Certainly for the past 40 years now the trend, particularly in Europe, has been for ski areas to merge with their neighbours to create the biggest ski areas.
This tends to happen in two different ways – firstly ski areas that are fully inter-linked by lifts and pistes so you can ski it all without needing to take your skis off and get on a bus, and secondly areas that are partly like that but partly you DO need to get a bus between sectors BUT they’re all included on one lift pass (including the bus ride).
The largest in this latter category (which we’re not really including otherwise here) is the Salzburg Superski Card in Austria which includes around 2,750km of piste shared between around 90 different ski villages. Obertauern, below, is one of them.
To make things a little more complicated still there are two other big influences when you try to make a list of the biggest ski areas. Firstly ski areas in Europe and North America measure their ski areas differently – in North America they count the acres of skiable terrain but don’t measure the length of their runs laid end-to-end, which is the European way.
Then secondly there’s the question of whether the measurements are true or not. Some ski areas seem to wildly exaggerate the length of their runs and a few years ago a German journalist and cartography experts, Christoph Schrahe, began measuring ski area sizes accurately for the first time using digital mapping technology and Google Earth. He found big discrepancies between what ski areas were claiming and the reality. When challenged ski areas revealed that in some cases they’d measured a wide piste three times, or followed the ‘S’ shape of a skier down the piste rather than measuring a straight line. It led to a lot of soul searching, the start of recommended measuring techniques in Austria at least and Mr Schrahe set up www.pistelength.com to give ski areas the chance to have their size claims independently verified.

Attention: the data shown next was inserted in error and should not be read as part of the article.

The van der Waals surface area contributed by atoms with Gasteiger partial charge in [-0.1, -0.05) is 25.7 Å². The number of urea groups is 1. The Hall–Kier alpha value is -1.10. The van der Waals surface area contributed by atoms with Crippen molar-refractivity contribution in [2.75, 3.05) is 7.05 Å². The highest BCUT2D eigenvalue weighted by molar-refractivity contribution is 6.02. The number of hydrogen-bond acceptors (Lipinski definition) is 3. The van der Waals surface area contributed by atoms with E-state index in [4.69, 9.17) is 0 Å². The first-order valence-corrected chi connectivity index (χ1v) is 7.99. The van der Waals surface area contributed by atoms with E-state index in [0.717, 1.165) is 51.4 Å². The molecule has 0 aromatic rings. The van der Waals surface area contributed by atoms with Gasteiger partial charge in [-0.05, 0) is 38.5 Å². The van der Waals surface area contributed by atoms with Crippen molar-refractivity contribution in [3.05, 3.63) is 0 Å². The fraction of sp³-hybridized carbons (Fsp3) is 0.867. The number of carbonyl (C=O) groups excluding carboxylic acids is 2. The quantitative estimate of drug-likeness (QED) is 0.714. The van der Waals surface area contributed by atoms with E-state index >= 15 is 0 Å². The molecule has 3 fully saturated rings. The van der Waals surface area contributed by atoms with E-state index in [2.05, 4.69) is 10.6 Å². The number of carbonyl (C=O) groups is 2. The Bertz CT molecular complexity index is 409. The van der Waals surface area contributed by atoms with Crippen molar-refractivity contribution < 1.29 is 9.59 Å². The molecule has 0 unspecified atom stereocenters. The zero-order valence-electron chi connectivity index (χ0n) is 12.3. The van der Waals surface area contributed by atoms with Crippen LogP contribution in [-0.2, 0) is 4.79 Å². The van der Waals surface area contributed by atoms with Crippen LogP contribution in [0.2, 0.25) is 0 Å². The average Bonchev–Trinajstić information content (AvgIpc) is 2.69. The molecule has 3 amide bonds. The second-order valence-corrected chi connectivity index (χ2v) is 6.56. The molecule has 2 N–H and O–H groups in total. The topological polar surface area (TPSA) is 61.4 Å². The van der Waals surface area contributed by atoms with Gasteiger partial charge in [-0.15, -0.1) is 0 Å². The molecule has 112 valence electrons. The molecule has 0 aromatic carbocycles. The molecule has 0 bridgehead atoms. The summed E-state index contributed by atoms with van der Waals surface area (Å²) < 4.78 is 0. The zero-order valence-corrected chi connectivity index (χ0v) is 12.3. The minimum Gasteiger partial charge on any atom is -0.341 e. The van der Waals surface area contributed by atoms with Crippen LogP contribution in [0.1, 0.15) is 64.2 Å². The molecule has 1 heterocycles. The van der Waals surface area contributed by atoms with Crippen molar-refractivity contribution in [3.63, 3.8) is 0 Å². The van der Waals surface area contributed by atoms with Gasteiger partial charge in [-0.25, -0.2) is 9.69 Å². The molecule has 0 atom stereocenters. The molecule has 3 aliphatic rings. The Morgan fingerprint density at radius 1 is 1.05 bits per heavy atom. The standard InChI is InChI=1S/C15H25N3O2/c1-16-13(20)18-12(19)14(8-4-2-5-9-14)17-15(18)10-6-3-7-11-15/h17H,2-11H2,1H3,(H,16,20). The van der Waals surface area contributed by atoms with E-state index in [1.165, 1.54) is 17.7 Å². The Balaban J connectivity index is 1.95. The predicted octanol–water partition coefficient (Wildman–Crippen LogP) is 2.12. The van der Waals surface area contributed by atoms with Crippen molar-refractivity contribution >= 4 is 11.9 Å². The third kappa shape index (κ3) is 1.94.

I’ll refer to some of Mr Schrahe’s figures in the list below, in which I’ll include the biggest ski areas by all the main different measuring systems.
The World Number 1 – The 3 Valleys (France), 600km of runs
More than half of the ten biggest ski areas in the world – of the kind that are all lifted by pistes and lifts – are in France. The 3 Valleys is home to several world famous resorts including Courchevel, Meribel, Les Menuires and Val Thorens (pictured above, image credit Marc Bérenguer OT Val Thorens), as well as half a dozen smaller villages.
The World Number 2 – The Sella Ronda (Italy) 500km (ish) of runs
The Sella Ronda is a kind of ‘stealth ski region’ as no one is promoting it as one of the world’s biggest. It is part of Dolomiti Superski, which with around 1200km of terrain from day one on one lift pass, can be counted as the world’s biggest ski area on some other measures. It is also known as a circuit of around 23km around a giant lump of mountains in the Dolomites. But from that circuit valleys like Gardena and Fassa and Badia radiate off, and if you add the piste km in each of those together you get to something like 500km of runs.
I have lightly skipped over the Austrian Arlberg region by the way, which some might count as it officially claims 505km of runs of which 305km are groomed piste and 200km ungroomed ‘powder runs’ and itineraries. Do these count? Well you can decide…